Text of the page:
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Guinea massacre branded "crime against humanity"

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Guinea massacre branded "crime against humanity"


The massacre of opposition supporters carried out by troops loyal to Guinea’s ruling junta has been branded a “crime against humanity,” according to a leaked UN report.

On September 28 soldiers shot or tortured to death at least 156 people and raped and mutilated more than 100 women.

The report claims there is enough evidence for the leader of the military regime, Moussa Dadis Camara, to be held to account before an international tribunal.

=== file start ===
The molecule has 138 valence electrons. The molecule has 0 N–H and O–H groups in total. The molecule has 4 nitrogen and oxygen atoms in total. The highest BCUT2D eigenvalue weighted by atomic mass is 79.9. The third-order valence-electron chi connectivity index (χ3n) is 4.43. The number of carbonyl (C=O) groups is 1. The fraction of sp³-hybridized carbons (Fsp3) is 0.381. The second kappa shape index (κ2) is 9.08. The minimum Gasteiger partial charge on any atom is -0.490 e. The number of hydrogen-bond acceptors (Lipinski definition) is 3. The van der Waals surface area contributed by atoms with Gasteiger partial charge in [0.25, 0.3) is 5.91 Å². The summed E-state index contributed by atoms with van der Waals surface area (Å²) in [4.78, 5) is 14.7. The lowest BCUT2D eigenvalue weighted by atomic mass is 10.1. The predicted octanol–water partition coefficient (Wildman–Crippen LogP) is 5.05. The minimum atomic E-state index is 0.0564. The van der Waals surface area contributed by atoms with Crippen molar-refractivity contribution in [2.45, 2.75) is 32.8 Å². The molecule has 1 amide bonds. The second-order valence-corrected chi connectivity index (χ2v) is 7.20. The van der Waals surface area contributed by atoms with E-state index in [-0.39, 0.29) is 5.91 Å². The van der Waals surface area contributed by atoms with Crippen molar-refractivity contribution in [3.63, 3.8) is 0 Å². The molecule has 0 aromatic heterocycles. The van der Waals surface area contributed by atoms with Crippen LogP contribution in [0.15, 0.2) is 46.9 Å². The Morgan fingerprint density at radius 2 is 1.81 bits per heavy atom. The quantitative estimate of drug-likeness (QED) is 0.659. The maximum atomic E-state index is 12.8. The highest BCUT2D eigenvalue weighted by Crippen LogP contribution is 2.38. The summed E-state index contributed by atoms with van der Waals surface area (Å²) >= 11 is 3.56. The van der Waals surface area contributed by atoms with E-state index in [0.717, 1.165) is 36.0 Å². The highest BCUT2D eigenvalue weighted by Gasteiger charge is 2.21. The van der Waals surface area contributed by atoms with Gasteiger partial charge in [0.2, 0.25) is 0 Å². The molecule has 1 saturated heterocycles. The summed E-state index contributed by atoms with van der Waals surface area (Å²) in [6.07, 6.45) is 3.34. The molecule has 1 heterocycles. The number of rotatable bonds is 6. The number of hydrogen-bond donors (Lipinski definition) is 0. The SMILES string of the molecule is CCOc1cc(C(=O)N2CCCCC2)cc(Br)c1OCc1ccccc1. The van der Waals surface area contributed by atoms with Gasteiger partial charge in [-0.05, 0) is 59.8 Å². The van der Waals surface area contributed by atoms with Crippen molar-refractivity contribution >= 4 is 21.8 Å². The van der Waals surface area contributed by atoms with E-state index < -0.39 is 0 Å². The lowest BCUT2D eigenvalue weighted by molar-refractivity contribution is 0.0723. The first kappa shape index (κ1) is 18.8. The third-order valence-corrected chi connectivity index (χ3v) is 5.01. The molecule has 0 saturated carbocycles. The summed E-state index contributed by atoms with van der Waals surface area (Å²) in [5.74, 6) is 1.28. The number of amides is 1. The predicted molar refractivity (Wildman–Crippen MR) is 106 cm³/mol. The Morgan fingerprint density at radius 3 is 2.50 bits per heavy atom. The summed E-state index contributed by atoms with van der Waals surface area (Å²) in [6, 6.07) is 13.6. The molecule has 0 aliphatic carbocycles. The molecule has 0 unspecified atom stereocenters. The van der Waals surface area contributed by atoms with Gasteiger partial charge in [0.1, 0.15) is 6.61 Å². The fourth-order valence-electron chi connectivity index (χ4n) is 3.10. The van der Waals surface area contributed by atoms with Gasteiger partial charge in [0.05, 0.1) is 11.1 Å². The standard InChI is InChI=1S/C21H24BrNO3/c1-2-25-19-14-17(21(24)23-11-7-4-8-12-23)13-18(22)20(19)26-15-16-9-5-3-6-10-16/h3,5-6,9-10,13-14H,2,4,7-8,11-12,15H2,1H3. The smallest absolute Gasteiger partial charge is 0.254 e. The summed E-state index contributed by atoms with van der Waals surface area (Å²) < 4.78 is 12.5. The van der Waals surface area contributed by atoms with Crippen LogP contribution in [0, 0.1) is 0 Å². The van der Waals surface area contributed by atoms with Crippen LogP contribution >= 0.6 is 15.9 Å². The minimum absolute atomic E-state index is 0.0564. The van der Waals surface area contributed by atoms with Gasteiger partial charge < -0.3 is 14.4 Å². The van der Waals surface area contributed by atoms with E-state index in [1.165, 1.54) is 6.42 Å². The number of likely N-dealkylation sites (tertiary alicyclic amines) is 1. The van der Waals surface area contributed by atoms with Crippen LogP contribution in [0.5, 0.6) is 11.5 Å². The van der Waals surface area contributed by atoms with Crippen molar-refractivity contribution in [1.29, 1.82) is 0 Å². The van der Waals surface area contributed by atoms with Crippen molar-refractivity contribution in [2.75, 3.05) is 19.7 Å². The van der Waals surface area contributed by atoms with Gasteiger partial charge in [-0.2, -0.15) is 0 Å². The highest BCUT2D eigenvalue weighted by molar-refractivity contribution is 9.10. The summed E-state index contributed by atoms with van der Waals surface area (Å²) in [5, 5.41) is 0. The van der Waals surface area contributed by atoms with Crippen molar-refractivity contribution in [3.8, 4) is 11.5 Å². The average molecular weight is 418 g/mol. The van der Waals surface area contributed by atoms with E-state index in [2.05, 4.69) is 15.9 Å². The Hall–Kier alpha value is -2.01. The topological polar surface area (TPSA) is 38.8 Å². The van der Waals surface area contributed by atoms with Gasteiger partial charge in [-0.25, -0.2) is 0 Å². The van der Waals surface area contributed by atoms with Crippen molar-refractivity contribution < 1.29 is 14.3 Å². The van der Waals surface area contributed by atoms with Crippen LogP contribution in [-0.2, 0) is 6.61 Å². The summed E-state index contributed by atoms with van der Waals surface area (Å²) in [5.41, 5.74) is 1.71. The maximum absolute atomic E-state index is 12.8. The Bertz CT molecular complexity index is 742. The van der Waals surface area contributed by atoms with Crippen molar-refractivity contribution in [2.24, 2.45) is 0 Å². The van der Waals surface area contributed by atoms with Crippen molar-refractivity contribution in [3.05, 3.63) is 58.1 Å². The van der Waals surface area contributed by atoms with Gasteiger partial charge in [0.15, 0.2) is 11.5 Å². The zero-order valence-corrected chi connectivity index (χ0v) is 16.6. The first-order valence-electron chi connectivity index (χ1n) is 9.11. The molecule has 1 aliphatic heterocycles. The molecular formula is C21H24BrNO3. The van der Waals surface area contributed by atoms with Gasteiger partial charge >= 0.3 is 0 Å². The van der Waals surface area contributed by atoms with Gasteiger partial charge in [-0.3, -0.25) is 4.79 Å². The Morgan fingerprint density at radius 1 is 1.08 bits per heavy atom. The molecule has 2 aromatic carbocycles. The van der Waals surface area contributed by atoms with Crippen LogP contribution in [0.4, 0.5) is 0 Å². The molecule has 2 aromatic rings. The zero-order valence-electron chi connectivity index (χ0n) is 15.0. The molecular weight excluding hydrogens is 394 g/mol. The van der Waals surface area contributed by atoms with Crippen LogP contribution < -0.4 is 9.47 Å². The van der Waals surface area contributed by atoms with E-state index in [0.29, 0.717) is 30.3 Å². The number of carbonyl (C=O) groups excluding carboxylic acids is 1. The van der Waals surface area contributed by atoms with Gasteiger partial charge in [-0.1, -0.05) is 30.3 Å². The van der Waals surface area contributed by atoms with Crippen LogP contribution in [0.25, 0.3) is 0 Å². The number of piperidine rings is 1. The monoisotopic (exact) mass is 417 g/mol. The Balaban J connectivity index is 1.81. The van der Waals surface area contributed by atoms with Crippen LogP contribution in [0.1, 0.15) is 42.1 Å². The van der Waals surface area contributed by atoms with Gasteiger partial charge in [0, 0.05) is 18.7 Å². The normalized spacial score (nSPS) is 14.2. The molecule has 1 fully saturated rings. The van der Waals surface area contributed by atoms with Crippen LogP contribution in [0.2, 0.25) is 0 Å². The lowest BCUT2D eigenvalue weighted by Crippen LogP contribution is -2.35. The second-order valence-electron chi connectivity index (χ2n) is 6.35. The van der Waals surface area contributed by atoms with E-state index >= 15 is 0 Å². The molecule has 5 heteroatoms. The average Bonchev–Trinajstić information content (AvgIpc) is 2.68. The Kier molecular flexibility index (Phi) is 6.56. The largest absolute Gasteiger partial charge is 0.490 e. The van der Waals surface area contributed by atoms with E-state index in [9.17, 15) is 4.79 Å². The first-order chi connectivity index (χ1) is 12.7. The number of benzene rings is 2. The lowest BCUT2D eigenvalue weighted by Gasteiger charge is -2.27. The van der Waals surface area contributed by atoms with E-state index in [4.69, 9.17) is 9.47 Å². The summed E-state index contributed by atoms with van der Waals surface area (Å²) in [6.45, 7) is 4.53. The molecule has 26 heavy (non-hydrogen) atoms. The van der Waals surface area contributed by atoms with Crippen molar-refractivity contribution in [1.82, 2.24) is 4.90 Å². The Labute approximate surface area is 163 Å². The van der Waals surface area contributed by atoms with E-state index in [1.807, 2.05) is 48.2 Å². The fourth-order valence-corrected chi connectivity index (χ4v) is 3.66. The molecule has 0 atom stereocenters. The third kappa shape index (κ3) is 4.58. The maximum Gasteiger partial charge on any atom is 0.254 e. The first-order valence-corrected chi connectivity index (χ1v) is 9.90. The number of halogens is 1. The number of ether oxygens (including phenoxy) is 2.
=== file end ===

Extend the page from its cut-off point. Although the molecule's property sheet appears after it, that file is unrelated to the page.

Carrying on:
The UN team interviewed 700 witnesses and warn that the number of dead and wounded could exceed official figures, which the UN claim are a conservative estimate.

Guinea has been on the brink of chaos since the killings and a failed assassination attempt on Camara himself by his aide-de-camp in early December.

Camara is currently in Morocco where he is receiving medical treatment for head injuries.

There are fears that if he returns to the West African state civil war could break out.

The bloodshed happened after Camara’s forces attacked an opposition protest in a football stadium in Conakry.

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